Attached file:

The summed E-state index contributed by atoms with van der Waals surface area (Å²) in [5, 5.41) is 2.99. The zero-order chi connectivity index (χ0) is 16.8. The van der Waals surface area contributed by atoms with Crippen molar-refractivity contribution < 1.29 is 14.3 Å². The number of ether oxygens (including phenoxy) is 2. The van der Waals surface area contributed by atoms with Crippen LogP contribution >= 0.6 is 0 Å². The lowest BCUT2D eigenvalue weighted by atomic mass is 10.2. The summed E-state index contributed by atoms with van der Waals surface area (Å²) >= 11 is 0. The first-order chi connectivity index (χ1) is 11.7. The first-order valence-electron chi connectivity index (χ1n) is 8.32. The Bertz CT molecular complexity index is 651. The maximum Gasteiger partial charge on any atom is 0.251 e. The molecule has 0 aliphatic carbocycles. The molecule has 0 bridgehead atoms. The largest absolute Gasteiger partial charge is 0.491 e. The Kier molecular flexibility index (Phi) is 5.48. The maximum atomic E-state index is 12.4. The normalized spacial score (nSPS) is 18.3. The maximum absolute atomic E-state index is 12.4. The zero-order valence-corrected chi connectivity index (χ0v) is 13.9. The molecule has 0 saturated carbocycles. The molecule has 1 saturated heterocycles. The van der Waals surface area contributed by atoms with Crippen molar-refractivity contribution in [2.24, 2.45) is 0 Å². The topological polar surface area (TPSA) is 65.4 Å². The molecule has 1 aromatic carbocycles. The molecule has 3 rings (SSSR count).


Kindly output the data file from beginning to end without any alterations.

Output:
The summed E-state index contributed by atoms with van der Waals surface area (Å²) in [5, 5.41) is 2.99. The zero-order chi connectivity index (χ0) is 16.8. The van der Waals surface area contributed by atoms with Crippen molar-refractivity contribution < 1.29 is 14.3 Å². The number of ether oxygens (including phenoxy) is 2. The van der Waals surface area contributed by atoms with Crippen LogP contribution >= 0.6 is 0 Å². The lowest BCUT2D eigenvalue weighted by atomic mass is 10.2. The summed E-state index contributed by atoms with van der Waals surface area (Å²) >= 11 is 0. The first-order chi connectivity index (χ1) is 11.7. The first-order valence-electron chi connectivity index (χ1n) is 8.32. The Bertz CT molecular complexity index is 651. The maximum Gasteiger partial charge on any atom is 0.251 e. The molecule has 0 aliphatic carbocycles. The molecule has 0 bridgehead atoms. The largest absolute Gasteiger partial charge is 0.491 e. The Kier molecular flexibility index (Phi) is 5.48. The maximum atomic E-state index is 12.4. The normalized spacial score (nSPS) is 18.3. The maximum absolute atomic E-state index is 12.4. The zero-order valence-corrected chi connectivity index (χ0v) is 13.9. The molecule has 0 saturated carbocycles. The molecule has 1 saturated heterocycles. The van der Waals surface area contributed by atoms with Crippen molar-refractivity contribution in [2.24, 2.45) is 0 Å². The topological polar surface area (TPSA) is 65.4 Å². The molecule has 1 aromatic carbocycles. The molecule has 3 rings (SSSR count).